If you're buying a smartphone, do you look for the most cutting-edge specs or do you prioritize overall experience? In many ways, this question has defined the battle between Android and iOS. Apple traditionally worships at the altar of experience, while Android phone makers more often squeeze in the latest-and-greatest components. But in Motorola's Moto X, we have one of the best examples of a marquee Android phone offering an Apple-like focus on experience. Let's throw the two into our magical comparison machine and see what happens.
The Moto X is the bigger phone, but not by a huge margin. It's four percent taller, and ten percent wider. As you'll see in a minute, though, Motorola managed to squeeze a much larger screen onto that slightly bigger surface.
The biggest difference in size is the Moto X's depth: it's 37 percent thicker than the iPhone 5. The Moto X's sloped back should make it plenty comfortable in hand, but it should also leave a more sizeable impression in your pocket.
As the bigger phone, it's not a huge surprise that the Moto X is also 16 percent heavier.
One of the Moto X's selling features is that you can customize its color, texture, and trim on Motorola's website (though only AT&T customers can do so at launch). All of those options at launch will be made of plastic.
If you can wait a few months, Motorola is planning on offering a version of the Moto X that's made of wood. As crazy as a wooden smartphone sounds, we love unconventional thinking like that, and can't wait to get our hands on one.
The Moto X gives you more display bang for your buck. Want exact numbers? Okay, then: the iPhone 5 only gives you 72 percent as much display area as the Moto X.
The difference in useable area, though, isn't quite as big. Remember that the Moto X has an onscreen navigation bar, while apps get to use 100 percent of the iPhone's screen. The Moto X still gives you significantly more real estate, but the navbar does diminish some of that.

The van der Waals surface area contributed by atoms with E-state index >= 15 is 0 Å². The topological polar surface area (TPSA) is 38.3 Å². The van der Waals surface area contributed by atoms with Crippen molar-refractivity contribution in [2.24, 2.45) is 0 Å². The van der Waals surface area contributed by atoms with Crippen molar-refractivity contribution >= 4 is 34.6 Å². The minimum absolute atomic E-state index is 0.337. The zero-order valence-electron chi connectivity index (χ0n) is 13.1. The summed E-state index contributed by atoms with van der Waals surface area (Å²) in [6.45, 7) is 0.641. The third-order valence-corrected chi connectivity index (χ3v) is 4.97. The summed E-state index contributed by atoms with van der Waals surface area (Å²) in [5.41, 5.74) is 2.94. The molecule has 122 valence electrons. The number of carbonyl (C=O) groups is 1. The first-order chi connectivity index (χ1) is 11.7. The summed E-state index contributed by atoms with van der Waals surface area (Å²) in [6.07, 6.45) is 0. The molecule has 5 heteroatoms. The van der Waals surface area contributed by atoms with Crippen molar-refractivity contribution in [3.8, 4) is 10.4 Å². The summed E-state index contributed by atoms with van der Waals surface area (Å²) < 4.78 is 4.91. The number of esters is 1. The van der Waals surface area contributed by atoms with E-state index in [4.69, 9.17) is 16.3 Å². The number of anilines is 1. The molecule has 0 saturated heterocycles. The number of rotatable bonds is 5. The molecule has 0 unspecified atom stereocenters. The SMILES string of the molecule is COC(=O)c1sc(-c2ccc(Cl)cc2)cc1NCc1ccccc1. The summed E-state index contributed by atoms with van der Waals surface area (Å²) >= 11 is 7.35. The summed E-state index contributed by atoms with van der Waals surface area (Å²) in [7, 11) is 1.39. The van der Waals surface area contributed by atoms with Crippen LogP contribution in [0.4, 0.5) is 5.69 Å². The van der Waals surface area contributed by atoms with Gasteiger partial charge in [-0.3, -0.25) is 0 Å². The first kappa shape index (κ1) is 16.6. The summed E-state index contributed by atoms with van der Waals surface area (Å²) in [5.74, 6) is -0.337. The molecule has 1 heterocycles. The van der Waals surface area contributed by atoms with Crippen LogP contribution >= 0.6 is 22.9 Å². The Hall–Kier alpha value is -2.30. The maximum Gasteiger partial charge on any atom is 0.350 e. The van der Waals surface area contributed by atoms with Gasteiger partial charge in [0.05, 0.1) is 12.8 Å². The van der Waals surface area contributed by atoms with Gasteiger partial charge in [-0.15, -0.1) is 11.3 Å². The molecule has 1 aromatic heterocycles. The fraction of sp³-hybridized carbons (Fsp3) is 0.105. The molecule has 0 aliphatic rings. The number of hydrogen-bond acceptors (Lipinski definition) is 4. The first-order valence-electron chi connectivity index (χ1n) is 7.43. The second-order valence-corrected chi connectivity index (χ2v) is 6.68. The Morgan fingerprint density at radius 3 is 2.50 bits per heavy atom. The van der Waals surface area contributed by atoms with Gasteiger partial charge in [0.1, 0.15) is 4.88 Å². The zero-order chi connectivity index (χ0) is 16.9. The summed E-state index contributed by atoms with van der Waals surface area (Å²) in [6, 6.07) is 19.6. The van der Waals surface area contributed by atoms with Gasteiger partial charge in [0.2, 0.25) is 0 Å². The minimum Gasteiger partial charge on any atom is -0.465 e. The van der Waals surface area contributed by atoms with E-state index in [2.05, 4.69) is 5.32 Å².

Neither phone has a razor-sharp 1080p display, but they probably deliver enough pixels to be sharp enough for all but the most discerning eyes.
There shouldn't be too much to worry about here. Neither processor is on the cutting edge of performance right now, but they should both still deliver fast and smooth everyday performance.
The Moto X doubles the iPhone's 1 GB of RAM.
The iPhone provides a lot more flexibility here. At release, the 32 GB version of the Moto X is going to be an AT&T exclusive, so the rest of us will be left dealing with 16 GB of internal storage.
Neither phone has a microSD card slot.
Yes, this is 2013, and yes, both phones max out on speedy 4G LTE networks ... as long as your carrier lives up to its end of that bargain.
This is shaping up to be a big advantage for the Moto X. We'll have our full review in the coming days, but the early word is that Motorola really prioritized battery life, and it's one of the Moto X's more appealing features. Stay tuned for more on this front.
Our review will also give you the full breakdown of the Moto X's camera quality, but by the imperfect measure of pixel count, it edges out the iPhone 5's 8 MP rear shooter. For what it's worth, the X has an Omnivision-made "Clear Pixel" sensor that will supposedly provide superior low-light performance.
This is the standout feature of the Moto X, letting you access Google Now without touching your phone. Even if it's resting on a table, saying "OK, Google Now" will have your phone ready to answer all your questions, something Apple's Siri can't do.
The Moto X also learns your voice, so, at least in theory, somebody next to you talking to their Moto X won't be able to activate yours.
It's possible Apple will add near-field communication (NFC) to the rumored iPhone 5S, but the iPhone 5 doesn't have an NFC chip.
It's all in the timing, as the Moto X is launching just as the iPhone 5 is (likely) approaching the end of its initial lifespan. Rumors are pointing to Apple launching a new model sometime within the next few months, so this probably isn't a great time to buy the iPhone 5.
Most Android phones feature some kind of manufacturer UI, in an attempt to differentiate the phone from the rest of the herd, but the Moto X runs (more or less) pure Google Android. The hands-free Google Now and a feature called Active Display (which shows notifications in a subtle, pulsing, power-saving manner) are the two big exceptions.
The biggest surprise about the Moto X's Android software is that it doesn't run the latest version, Android 4.3. With Motorola now owned by Google, you wouldn't think that would be an issue, but we suspect carrier testing requirements led to Moto settling for Android 4.2.2 at launch.
The big thing to remember, though, is that the iPhone 5 is on its way out. The fairer comparison will be to put the Moto X up against whatever Apple dishes out at its next event. An updated iPhone with a faster processor, a better camera, longer battery life, and a fingerprint sensor could up the ante here. Stay tuned.
If you want to see how the Moto X stacks up against a newer rival, you can check out our comparison vs. the Galaxy S4.
See the stories that matter in your inbox every morning